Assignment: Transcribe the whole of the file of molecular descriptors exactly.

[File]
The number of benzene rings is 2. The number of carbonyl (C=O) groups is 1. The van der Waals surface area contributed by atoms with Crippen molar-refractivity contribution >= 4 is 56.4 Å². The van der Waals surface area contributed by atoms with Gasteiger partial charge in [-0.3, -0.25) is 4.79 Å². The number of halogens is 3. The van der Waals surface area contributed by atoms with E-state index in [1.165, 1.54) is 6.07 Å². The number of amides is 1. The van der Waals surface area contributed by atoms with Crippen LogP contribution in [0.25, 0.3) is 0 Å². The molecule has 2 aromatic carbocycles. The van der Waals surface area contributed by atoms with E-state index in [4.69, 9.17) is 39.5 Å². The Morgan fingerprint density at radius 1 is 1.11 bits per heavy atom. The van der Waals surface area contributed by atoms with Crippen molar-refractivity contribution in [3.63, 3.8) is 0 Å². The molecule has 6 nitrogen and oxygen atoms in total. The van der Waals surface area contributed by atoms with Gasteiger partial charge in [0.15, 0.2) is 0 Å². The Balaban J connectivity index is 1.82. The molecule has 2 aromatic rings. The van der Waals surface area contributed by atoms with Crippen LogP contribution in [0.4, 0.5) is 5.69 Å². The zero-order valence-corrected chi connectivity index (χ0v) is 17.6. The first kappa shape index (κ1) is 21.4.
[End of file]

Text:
The number of benzene rings is 2. The number of carbonyl (C=O) groups is 1. The van der Waals surface area contributed by atoms with Crippen molar-refractivity contribution >= 4 is 56.4 Å². The van der Waals surface area contributed by atoms with Gasteiger partial charge in [-0.3, -0.25) is 4.79 Å². The number of halogens is 3. The van der Waals surface area contributed by atoms with E-state index in [1.165, 1.54) is 6.07 Å². The number of amides is 1. The van der Waals surface area contributed by atoms with Crippen LogP contribution in [0.25, 0.3) is 0 Å². The molecule has 2 aromatic carbocycles. The van der Waals surface area contributed by atoms with E-state index in [4.69, 9.17) is 39.5 Å². The Morgan fingerprint density at radius 1 is 1.11 bits per heavy atom. The van der Waals surface area contributed by atoms with Crippen molar-refractivity contribution in [3.63, 3.8) is 0 Å². The molecule has 6 nitrogen and oxygen atoms in total. The van der Waals surface area contributed by atoms with Gasteiger partial charge in [0.15, 0.2) is 0 Å². The Balaban J connectivity index is 1.82. The molecule has 2 aromatic rings. The van der Waals surface area contributed by atoms with Crippen LogP contribution in [0.4, 0.5) is 5.69 Å². The zero-order valence-corrected chi connectivity index (χ0v) is 17.6. The first kappa shape index (κ1) is 21.4.